Photo: Niels Jensen
I first caught sight of Clark Thomas about a year ago when he took home the gold at the Fifth Annual Roughside of the Tracks contest, Roughside V. Though there were plenty of dudes killing it, I kind of knew from the start that Thomas was going to get the top spot. I first noticed Thomas at the bump off of 1300 South. Thomas rode away with a 360 flip right off the bat, and I want to say that he followed that up with a frontside 360. Those are two good crowd pleasers to start the day off with. Thomas kept that kind of shit going all day, ultimately earning himself the crown and a bunch of free gear. “That was a really good experience,” he says. Needless to say, my first impression of Clark Thomas was a strong one.
Now, I’m a bit old-fashioned, so I’ve never been too enthused about those wild, double-flip 360 super tricks. I’ll tell you what, though: I can’t deny true talent, and Clark Thomas has plenty of it. As showcased in Roughside V, Thomas can and will throw down hammers, flipping his board an extra time or two if needed. “I want to do certain flip tricks that people see and are like ‘Whoa, what was that?’” he says. “I just want to do things a little different.” He can throw out the gnarliest, most confusing trick at Liberty Park’s three-block, or pull a boned-the-fuck-out hand plant in the bowl—see @clarkthomicide on Instagram. While I’d like to see a lot more posts, Thomas’ Instagram provides us with a good look at him on the board, proving that he’ll ollie twice as far as you at Sandy Skate Park as well as helicopter spin the hell out of his board and catch that shit!
Though born in Utah, Thomas first stepped on the board when he was 11 in Oklahoma after getting a fresh pair of skate kicks. “I got some Vans one day, and my friend asked me if I skated,” he says. “I said, ‘No, but I want to.’ He had a board, and we just skated every weekend on his board.” Sharing a board? Now that’s commitment. Thomas eventually got his own ride and took skateboarding as his own. Once you see his skating, his early influences won’t surprise you. “The first video I watched was Almost’s Round 3,” he says. “You know, Daewon Song, Chris Haslam, Rodney Mullen—they all just inspired me. Chris Cole really inspired me, though.” Seeing a video like that at such an impressionable age would have any kid chasing those jaw-dropping tricks, and Thomas has definitely caught some.
What I like about Thomas is that he just wants to skate. That’s it. The dude has heart. He loves everything skateboarding, whether it’s the Oklahoma parks he got his start in, or the abundant, close-ranged spots of Utah’s north. “I just feel so happy to be a part of it all,” says Thomas. He moved back to Utah three years ago and was taken aback by our ever-growing skate scene. “Coming back here, it was a completely new environment,” he says. “I had no idea how the skate scene was, so I was mind-blown. Everyone just kills it so hard.” Agreed, my friend.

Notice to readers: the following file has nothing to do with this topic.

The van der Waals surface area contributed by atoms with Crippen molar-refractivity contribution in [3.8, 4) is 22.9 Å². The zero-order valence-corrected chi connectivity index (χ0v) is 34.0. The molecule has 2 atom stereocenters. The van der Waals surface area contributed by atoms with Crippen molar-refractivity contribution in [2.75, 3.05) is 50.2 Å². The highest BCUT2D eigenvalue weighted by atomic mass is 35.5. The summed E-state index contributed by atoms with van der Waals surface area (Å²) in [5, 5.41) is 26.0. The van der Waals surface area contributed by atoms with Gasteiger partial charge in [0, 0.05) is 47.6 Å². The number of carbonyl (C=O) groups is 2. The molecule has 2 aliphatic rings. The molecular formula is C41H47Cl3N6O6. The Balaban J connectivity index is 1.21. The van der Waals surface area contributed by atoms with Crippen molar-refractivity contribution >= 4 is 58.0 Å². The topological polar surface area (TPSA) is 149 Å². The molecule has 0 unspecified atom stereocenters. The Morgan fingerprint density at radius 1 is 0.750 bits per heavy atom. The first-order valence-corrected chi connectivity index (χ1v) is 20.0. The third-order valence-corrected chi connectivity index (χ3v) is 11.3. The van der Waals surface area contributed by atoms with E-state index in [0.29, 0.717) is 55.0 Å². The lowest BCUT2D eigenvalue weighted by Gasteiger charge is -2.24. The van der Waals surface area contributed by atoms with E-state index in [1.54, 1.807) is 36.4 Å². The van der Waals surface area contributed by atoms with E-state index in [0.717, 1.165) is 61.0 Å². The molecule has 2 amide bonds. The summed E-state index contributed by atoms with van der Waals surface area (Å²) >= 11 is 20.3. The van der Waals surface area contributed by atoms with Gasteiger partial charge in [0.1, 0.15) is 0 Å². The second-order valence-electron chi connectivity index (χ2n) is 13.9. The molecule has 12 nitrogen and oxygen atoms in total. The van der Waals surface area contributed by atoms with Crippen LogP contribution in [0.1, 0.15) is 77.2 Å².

On the day-to-day, getting out with the homies pumps Thomas up to skate—that and a little self-motivation. He says, “You know, I think about certain tricks, and I get out there and do it.” If only it were that easy for all of us. When I speak of homies, I speak of Eric Ferguson, Thomas’ main man with talent on the board and behind the lens. “He’s the one who has helped me out with skating,” Thomas says. “Kills it at skating, kills it at filming—just an all around good dude.”
I hope, by now, you’ve pulled up Thomas’ Instagram page to get a sense of the shit I’m talking about. He’s absolutely destroyed Sandy’s skate park and left some NBDs at plenty of others, though his Instagram is only a glimpse of what Thomas can do on a skateboard. Check out his first video part from Transcend, a rad video filmed and edited by the previously mentioned Ferguson, or Fergy, as Thomas calls him. (That’s FergyFilms on YouTube.) In Transcend, he proves that he can take a slam or five and still get the trick. He pieces together some tech lines and has hammers all day, but then he throws a goddamn hand plant in the middle of it all? Sorry for the spoiler, but I was just that stoked. That’s one hell of a part. Thomas is already aching for more, too. “I’m working on Transcend 2 right now—that should drop this winter,” he says, looking across the table for the nod from Fergs, “or this fall?” He’s not done there. We can look for a video from Mark Judd’s After Dark Skateboards, where we can see more Clark Thomas footy, alongside longtime ripper and our July issue’s profile subject, Caleb Orton. After Dark backs Thomas, and he backs the company just as much. “It’s awesome,” he says. “I want to give a big shoutout to Mark Judd for supporting me and just being a really good friend.” I’m sure the feeling’s mutual. Thomas has to give all this thanks to his mom, though. He says, “My mom was the biggest supporter of my skating. She gave me rides to the park and skate contests, and she bought me boards and shoes. I’m extremely grateful I had her support.” Aren’t moms the best?
I’m backing Clark Thomas 110 percent. He has drive, he loves skateboarding and he takes his own approach to it all. Thomas gives back to skateboarding everything it has given to him. He’s a full-blood ripper. His plans for the near future are to “just try to to skate and have fun and go as hard as I can,” he says. I mean, who says that? A dude who is down for fucking life, that’s who.